The Conjuring: The Devil Made Me Do It is the third installment in the popular Warner Bros. Pictures franchise, set to release nationwide in theaters and on HBO Max on June 4, 2021. Directed by Michael Chaves (pronounced Chavz, one syllable) and starring series mainstays Vera Farmiga and Patrick Wilson as Lorraine and Ed Warren, the film explores a murder case in which the murderer claimed demonic possession as a defense. The concept itself has is intriguing, and one that had us leaning in with interest.
If you will excuse the “inside baseball” talk, reporting on movies has been a mostly online affair for the past year. Getting an invite from Warner Bros. to venture out into the world and visit Chaves in person at the studios for a socially distanced interview and a preview of the first 11 minutes of the film was an honor and strangely surreal.
Chaves said it best when he mused about realizing there would be a third Conjuring film. “I thought, ‘Oh my god, I can’t wait to see the next Conjuring movie!” then he says, “Oh man, we need to we do it right!”
After being Covid-19 tested and cleared to enter the lot, I made my way to Building 6 where we were to meet Chaves for viewing inside one of Warner Bros. sound mixing spaces. Stepping into a large space that resembled a movie theater we ascended to a platform that had a series of couches and desks, all facing the screen. down a level in front of us was a seemingly endless soundboard that went on for miles.
Chaves addressed the three members of the media allowed in for this session and hurriedly introduced the footage. We were to see the first 11 minutes of the film, logos and all. Understanding that the “Cold Open” has become standard with movies today I knew we were going to see something with some bite. Boy did we.
JULIAN HILLIARD as David Glatzel in New Line Cinema’s horror film “THE CONJURING: THE DEVIL MADE ME DO IT,” a Warner Bros. Pictures release. Photo Courtesy of Warner Bros. Pictures
The new Conjuring film opens with the Warrens consoling a family through possession of their youngest boy while they wait for the priest to arrive for the exorcism. I will refrain from spoilers but the “ISH” hits the fan, the official exorcist arrives, and we witness a gloriously intense scene that sets up the arc of the film. Wind is blowing, dishes are flying, Lorraine is injured and has a connection with the dark side, and the boy they are trying to save twists and convulses on the table in front of the group like a trapped octopus complete with the sound of bones twisting and sinew snapping. I won’t give it all away but, in short, it was great. A nice zinger of an opening.
The lights came up and Chaves turned to the three members of the media. We were ready to chat The Conjuring: The Devil Made Me Do It.
Michael Chaves: We open with the exorcism and it goes horribly wrong. The Warrens, they’re the good guys, they’re supposed to get it right, they’re supposed to solve it. What happens when it goes the other way? If anything, this past year has taught us that things don’t go the way you expect it to.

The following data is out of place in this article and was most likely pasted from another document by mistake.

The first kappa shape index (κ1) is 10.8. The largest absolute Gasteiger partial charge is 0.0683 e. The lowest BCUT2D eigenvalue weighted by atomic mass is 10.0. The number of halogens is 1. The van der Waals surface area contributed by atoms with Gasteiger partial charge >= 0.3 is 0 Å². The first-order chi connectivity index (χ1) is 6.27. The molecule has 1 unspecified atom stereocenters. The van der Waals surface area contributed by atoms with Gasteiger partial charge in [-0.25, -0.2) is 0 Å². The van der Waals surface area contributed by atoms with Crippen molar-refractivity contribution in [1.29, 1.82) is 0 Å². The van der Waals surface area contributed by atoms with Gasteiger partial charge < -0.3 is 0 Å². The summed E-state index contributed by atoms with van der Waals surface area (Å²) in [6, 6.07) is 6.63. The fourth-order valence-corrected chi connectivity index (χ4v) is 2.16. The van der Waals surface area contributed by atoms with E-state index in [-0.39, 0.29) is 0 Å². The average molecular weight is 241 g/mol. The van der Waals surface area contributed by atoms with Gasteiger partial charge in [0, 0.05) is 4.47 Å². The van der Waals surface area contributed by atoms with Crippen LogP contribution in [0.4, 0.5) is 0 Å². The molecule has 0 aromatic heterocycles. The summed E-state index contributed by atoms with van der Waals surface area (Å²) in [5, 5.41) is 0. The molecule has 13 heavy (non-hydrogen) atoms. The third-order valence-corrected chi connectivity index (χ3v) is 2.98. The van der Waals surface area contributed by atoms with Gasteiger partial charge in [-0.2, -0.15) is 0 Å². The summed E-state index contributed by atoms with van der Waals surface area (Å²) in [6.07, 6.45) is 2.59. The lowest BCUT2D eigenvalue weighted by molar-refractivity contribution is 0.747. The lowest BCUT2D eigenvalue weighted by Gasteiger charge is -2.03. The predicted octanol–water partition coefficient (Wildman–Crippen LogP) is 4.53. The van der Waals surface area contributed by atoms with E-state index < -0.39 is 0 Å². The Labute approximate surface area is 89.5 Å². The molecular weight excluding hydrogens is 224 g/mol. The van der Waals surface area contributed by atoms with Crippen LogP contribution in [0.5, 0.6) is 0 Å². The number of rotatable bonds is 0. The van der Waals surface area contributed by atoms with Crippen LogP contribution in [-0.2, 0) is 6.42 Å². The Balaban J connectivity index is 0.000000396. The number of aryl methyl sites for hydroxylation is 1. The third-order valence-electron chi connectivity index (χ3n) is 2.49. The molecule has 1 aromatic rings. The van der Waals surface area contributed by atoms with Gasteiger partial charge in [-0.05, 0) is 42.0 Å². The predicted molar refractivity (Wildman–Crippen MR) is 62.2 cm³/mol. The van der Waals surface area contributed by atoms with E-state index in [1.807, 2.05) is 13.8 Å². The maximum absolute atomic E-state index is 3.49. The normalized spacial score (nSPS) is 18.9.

HorrorBuzz: Yeah that opening was jarring. So you were asked to helm the third film in the Conjuring franchise. Was that a daunting task? How did you prepare?
MC: Yeah totally. I mean, coming off of James (Wan), when I got the script I was over the moon. I was losing my mind. I am a huge Conjuring fan and was like, “Oh my god, I get to direct the third Conjuring film!” Then I was like, ” Wait. James isn’t gonna direct the third Conjuring?” So I share that. I also know that there is a lot of love for this franchise, the Warrens, this horror experience. It was something that was always on my mind. It’s a huge responsibility. It’s not just taking the reigns from the master of horror but it’s also taking the reigns of The Conjuring brand.
You also don’t want to see more of the same. That’s what the spinoffs have done so well. The first Conjuring delivered the ultimate haunted house movie. We wanted that again, over and over, and we got it. But it got to the point where James Wan and the studio said, “Let’s try something different. Let’s shake up the franchise and take it in a new direction.” I swiftly raised my hand and wanted to be a part of that experiment.
A friend of mine, when she saw The Conjuring for the first time, she had this expectation that each case was going to be different. Each case had been a haunted house movie and we just wanted to kick the doors off of that. Up to this point, they had always been going after demons. This is set in 1981, and it was designed as kind of a new chapter in the Warenn’s career.
The 80’s was the ride of the Satanic Panic, the dawn of it. And, true to life, the Warrens, or really, Lorraine, would work with Police departments. In the movie, it’s really an amalgamation of true events. But she really did work with police departments on missing persons cases. That actually became a thing with clairvoyants and psychics in the 80’s so much so that the department of justice put together a handbook. It’s on their site. You can actually go and order it. So the idea that Lorraine is going out and working with detectives becomes an element in the story.
I was also kind of throttled by the fact that this is a case, unlike their other cases. This one is based on a real murder. Somebody lost their life. And we’re telling the story of Arne Johnson who claimed demonic possession. Either way you look at it, you have a real victim who lost his life and you have Arne who was facing the electric chair. So I wanted to tell the truth of that story as much as possible while making it a thrilling horror movie.